Feeble sunlight filters through a perpetual cloud of steam. Dusty fields are dotted with ramshackle buildings and dilapidated houses. Broken-down aircraft, engine parts, and other scrap metal litter the ground. A few groups of children play outside. An old man with one leg sits in a squeaky rocking chair on his porch, gazing off into the distance. Massive gears rise high into the sky miles away in a vast city. Faint clanks and squeals break the still air.
On the outskirts of the city, steam billows from the towering stacks of an industrial complex. Colossal gears are flanked by pistons, springs, and cogs. The whir of mighty zeppelins high above is barely audible over the noise of the giant machinery.
Among the factories in the complex are several airfields where fixed-wing aircraft and giant zeppelins alike are built and maintained; ground crews and wrench benders scurry around them. The air above vibrates with the hums and roars of mass-transport vehicles taking off and landing.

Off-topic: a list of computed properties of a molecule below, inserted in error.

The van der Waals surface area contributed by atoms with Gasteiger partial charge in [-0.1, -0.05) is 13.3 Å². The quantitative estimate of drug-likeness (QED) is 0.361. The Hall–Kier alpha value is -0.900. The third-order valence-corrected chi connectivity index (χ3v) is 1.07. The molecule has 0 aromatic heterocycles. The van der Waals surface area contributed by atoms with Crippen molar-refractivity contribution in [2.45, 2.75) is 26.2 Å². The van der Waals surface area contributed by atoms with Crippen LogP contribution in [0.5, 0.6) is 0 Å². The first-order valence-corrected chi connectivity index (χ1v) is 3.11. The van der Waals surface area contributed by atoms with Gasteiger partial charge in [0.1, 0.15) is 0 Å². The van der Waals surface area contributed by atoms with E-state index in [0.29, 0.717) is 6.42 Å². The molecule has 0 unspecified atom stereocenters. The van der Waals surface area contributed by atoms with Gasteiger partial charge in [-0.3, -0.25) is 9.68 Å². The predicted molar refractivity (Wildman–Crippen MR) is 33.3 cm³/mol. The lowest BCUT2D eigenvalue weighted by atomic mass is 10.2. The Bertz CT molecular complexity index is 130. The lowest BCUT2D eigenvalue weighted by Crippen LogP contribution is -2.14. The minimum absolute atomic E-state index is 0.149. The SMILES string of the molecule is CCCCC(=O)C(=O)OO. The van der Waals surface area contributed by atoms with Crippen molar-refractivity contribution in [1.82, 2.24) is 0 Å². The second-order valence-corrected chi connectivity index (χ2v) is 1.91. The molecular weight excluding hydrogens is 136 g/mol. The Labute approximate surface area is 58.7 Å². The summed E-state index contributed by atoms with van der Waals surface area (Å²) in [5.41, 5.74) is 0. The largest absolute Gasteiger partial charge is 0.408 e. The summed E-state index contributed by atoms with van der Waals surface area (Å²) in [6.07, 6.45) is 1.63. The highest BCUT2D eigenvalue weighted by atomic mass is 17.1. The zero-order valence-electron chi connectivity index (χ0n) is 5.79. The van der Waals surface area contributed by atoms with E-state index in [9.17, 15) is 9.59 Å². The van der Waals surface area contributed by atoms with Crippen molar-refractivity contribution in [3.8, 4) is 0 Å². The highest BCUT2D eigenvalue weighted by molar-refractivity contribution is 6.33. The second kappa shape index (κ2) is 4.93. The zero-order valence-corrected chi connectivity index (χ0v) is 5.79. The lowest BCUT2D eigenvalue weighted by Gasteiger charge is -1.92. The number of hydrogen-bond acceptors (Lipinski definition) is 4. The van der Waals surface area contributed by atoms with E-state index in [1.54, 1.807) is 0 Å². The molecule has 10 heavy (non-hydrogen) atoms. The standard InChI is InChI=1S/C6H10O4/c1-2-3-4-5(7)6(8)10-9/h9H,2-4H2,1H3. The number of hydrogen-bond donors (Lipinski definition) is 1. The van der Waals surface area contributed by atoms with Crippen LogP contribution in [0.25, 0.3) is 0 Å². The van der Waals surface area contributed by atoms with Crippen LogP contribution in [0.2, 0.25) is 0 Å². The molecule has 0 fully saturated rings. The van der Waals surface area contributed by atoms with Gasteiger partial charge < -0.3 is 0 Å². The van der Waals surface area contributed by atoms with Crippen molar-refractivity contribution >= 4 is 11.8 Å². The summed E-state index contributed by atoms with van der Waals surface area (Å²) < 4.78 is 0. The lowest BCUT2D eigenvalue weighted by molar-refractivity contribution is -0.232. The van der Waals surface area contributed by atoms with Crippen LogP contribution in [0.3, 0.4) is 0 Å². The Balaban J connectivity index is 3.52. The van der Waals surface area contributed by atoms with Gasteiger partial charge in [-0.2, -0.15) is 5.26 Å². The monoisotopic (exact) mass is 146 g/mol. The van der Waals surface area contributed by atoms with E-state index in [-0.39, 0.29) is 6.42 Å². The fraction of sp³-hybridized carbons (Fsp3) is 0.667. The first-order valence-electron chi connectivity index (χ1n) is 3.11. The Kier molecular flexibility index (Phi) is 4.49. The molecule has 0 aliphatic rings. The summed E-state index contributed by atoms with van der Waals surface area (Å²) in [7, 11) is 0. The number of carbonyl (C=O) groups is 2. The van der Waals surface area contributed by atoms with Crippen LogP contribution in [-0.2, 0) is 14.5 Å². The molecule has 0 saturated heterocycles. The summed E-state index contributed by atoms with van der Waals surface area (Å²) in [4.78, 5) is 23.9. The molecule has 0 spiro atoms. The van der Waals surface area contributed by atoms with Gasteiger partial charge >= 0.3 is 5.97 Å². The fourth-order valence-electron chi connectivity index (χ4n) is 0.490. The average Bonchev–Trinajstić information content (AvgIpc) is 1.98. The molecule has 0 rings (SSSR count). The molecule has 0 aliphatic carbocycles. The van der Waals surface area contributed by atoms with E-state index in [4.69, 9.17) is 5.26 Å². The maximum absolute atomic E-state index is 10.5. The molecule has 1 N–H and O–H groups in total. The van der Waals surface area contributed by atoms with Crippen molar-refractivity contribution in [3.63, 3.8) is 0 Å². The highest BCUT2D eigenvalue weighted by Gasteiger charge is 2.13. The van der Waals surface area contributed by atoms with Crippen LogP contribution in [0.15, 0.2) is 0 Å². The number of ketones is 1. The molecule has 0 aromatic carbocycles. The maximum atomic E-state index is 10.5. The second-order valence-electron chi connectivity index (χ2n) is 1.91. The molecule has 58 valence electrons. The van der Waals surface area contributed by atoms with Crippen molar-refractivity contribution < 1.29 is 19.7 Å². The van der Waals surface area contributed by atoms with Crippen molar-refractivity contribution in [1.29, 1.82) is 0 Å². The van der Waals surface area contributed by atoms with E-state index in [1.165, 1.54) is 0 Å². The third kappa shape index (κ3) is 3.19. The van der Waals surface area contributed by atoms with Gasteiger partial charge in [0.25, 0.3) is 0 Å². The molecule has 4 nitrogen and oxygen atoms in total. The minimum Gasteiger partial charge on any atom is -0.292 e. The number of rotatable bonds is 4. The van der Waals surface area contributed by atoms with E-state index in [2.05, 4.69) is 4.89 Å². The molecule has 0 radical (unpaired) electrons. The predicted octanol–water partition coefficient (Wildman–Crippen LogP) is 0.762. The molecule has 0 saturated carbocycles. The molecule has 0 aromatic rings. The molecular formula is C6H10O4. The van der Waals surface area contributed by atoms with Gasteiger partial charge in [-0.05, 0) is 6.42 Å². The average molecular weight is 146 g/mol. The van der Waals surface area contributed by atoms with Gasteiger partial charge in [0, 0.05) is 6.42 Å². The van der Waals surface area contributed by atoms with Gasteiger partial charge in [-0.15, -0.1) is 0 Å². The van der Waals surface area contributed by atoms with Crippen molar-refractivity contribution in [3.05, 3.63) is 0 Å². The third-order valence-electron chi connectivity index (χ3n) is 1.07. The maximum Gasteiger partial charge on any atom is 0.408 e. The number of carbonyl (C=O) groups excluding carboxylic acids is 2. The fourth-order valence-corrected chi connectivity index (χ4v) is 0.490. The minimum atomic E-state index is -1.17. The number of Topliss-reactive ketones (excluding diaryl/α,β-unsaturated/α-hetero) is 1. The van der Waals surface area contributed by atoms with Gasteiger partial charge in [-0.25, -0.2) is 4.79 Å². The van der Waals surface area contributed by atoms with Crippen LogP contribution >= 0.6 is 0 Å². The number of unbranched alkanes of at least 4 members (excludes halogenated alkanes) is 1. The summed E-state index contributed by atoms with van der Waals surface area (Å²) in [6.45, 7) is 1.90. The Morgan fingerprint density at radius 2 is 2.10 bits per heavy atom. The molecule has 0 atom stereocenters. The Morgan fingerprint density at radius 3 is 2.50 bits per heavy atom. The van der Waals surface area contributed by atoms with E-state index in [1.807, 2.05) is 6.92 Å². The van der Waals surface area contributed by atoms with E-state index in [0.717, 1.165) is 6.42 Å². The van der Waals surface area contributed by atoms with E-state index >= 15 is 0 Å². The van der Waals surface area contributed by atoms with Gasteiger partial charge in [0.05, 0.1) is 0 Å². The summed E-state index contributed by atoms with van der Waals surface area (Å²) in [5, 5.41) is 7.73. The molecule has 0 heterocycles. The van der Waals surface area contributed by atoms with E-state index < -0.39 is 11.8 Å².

A short distance away, the skyline is broken by a multitude of high-rise buildings. Here reside the inhabitants of the city, from the middle class to the wealthy. The structures are fabricated from steel, iron and stone; the most ostentatious are ornamented in marble and bronze. A labyrinth of copper pipes winds its way among the buildings, transporting steam from the factories to the citizens for heat and to power household devices. Individual aircraft navigate their way through the metal maze as people head to work, school, or play.
At the center of the city stands an enormous stone and marble coliseum. Fields of weeds and yellow grasses buffer the building against the encroaching urban surroundings. Pillars decorated with copper accents encircle the perimeter of the arena, glinting in the weak sunlight. On game days, the rest of the city is deserted and the fields are packed with aircraft and people. The coliseum is filled to capacity and the roar of the crowd is deafening. This is the competition grounds of the Sprocket Junkies.